RxODE-syntax.Rmd
This briefly describes the syntax used to define models that RxODE
will translate into R-callable compiled code. It also describes the communication of variables between R
and the RxODE
modeling specification.
# An RxODE model specification (this line is a comment).
if(comed==0){ # concomitant medication (con-med)?
F = 1.0; # full bioavailability w.o. con-med
}
else {
F = 0.80; # 20% reduced bioavailability
}
C2 = centr/V2; # concentration in the central compartment
C3 = peri/V3; # concentration in the peripheral compartment
# ODE describing the PK and PD
d/dt(depot) = -KA*depot;
d/dt(centr) = F*KA*depot - CL*C2 - Q*C2 + Q*C3;
d/dt(peri) = Q*C2 - Q*C3;
d/dt(eff) = Kin - Kout*(1-C2/(EC50+C2))*eff;
An RxODE
model specification consists of one or more statements optionally terminated by semi-colons ;
and optional comments (comments are delimited by #
and an end-of-line).
A block of statements is a set of statements delimited by curly braces, { ... }
.
Statements can be either assignments, conditional if
statements, or printing statements (for debugging/testing). Assignment statements can be:
d/dt(depot)
:depot(0) = 0
f(depot)=1
), lag time (lag(depot)=0
), modeled rate (rate(depot)=2
) and modeled duration (dur(depot)=2
). An example of these model features and the event specification for the modeled infusions the RxODE data specification is found in RxODE events vignette.cmt(compartmentName)
mtime(var)=time
d/dt(y) = dy
, then a Jacobian for this compartment can be specified as df(y)/dy(dy) = 1
. There may be some advantage to obtaining the solution or specifying the Jacobian for very stiff ODE systems. However, for the few stiff systems we tried with LSODA, this actually slightly slowed down the solving.Note that assignment can be done by =
or <-
.
Additionally, assignment can be done with the ~
operator, which causes RxODE to use the variable/expression while solving but suppress output to either the matrix or data-frame returned in R. The suppression works with simple assignments and time-derivative assignments. All other variable/assignments do not produce output, but are used for the solving.
An example model is shown below:
# simple assignment
C2 = centr/V2;
# time-derivative assignment
d/dt(centr) = F*KA*depot - CL*C2 - Q*C2 + Q*C3;
Expressions in assignment and if
statements can be numeric or logical, however, no character nor integer expressions are currently supported.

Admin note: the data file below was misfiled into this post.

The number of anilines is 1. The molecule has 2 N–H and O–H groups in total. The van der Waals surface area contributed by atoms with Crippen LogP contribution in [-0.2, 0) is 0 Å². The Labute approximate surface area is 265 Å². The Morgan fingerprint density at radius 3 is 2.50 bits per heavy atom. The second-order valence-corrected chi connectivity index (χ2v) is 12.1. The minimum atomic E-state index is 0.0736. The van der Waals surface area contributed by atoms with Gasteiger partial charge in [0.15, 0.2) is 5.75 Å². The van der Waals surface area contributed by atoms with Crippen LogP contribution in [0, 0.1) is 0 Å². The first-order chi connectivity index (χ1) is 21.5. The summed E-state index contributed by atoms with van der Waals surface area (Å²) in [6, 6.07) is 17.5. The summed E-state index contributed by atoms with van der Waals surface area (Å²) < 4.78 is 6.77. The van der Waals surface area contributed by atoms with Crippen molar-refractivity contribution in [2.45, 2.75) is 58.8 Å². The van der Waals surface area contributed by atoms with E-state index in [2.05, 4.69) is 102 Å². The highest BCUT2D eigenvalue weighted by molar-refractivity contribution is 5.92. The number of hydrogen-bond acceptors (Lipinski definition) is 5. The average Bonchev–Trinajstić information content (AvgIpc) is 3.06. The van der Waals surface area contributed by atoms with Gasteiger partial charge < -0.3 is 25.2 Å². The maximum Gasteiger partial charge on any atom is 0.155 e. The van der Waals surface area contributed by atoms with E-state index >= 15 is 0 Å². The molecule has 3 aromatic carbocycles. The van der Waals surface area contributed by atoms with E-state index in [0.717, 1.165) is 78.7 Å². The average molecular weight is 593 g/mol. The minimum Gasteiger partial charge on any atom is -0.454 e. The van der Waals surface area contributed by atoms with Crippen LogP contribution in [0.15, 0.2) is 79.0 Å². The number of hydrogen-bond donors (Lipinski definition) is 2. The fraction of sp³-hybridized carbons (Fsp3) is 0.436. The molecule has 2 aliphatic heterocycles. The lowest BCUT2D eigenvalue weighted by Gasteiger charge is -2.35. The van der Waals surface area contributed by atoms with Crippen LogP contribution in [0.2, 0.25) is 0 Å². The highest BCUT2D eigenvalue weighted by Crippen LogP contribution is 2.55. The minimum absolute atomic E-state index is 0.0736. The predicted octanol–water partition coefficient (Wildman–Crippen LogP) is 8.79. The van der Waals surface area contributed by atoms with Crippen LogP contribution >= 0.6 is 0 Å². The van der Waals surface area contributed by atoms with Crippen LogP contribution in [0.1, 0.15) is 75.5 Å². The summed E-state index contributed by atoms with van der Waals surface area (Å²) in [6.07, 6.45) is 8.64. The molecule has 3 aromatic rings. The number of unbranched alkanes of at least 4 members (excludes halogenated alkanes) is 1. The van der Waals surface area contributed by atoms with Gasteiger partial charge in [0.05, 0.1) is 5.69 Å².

Numeric expressions can include the following numeric operators +, -, *, /, ^
and those mathematical functions defined in the C or the R math libraries (e.g., fabs
, exp
, log
, sin
, abs
). Notice that the modulo operator %
is currently unsupported.
You may also access the R’s functions in the R math libraries, like lgammafn
for the log gamma function.
There are certain variable names that are in the RxODE
event tables. To avoid confusion, the following event table-related items cannot be used in a RxODE model specification:
rate
amt
ss
addl
evid
ii
dvid
The RxODE
syntax is case-sensitive, i.e., ABC
is different than abc
, Abc
, ABc
, etc.
Like R, Identifiers (variable names) may consist of one or more alphanumeric, underscore _
or period .
characters, but the first character cannot be a digit or underscore _
.
Identifiers in a model specification can refer to:
t
(time), tlast
(last time point), and podo
(oral dose, in the undocumented case of absorption transit models).pi
or R’s predefined constants.ka
rate of absorption, CL
clearance, etc.)Currently, the RxODE
modeling language only recognizes system state variables and “parameters”, thus, any values that need to be passed from R to the ODE model (e.g., age
) should be either passed in the params
argument of the integrator function solve()
or be in the supplied event data-set.
Sometimes RxODE generates variables that are fed back to RxODE. Similarly, nlmixr generates some variables that are used in nlmixr estimation and simulation. These variables start with the either the rx
or nlmixr
prefixes. To avoid any problems, it is suggested to not use these variables starting with either the rx
or nlmixr
prefixes.
Users specify which variables are the dynamic system’s state variables via the d/dt(identifier)
operator as part of the model specification, and which are model parameters via the params=
argument in RxODE
solve()
method:
m1 <- RxODE(model = ode, modName = "m1")
# model parameters -- a named vector is required
theta <-
c(KA=0.29, CL=18.6, V2=40.2, Q=10.5, V3=297, Kin=1, Kout=1, EC50=200)
# state variables and their amounts at time 0 (the use of names is
# encouraged, but not required)
inits <- c(depot=0, centr=0, peri=0, eff=1)
# qd1 is an eventTable specification with a set of dosing and sampling
# records (code not shown here)
solve(theta, event = qd1, inits = inits)
The values of these variables at pre-specified time points are saved during model fitting/integration and returned as part of the fitted values (see the function eventTable
, in particular its member function add.sampling
function to define a set of time points when to capture the values of these variables) and returned as part of the modeling output.
The ODE specification mini-language is parsed with the help of the open source tool DParser, Plevyak (2015).
%
is currently unsupported.else if
is not currently supportedifelse
are not currently supported.(cmt==2)*1+(cmt==3)*4
is not supported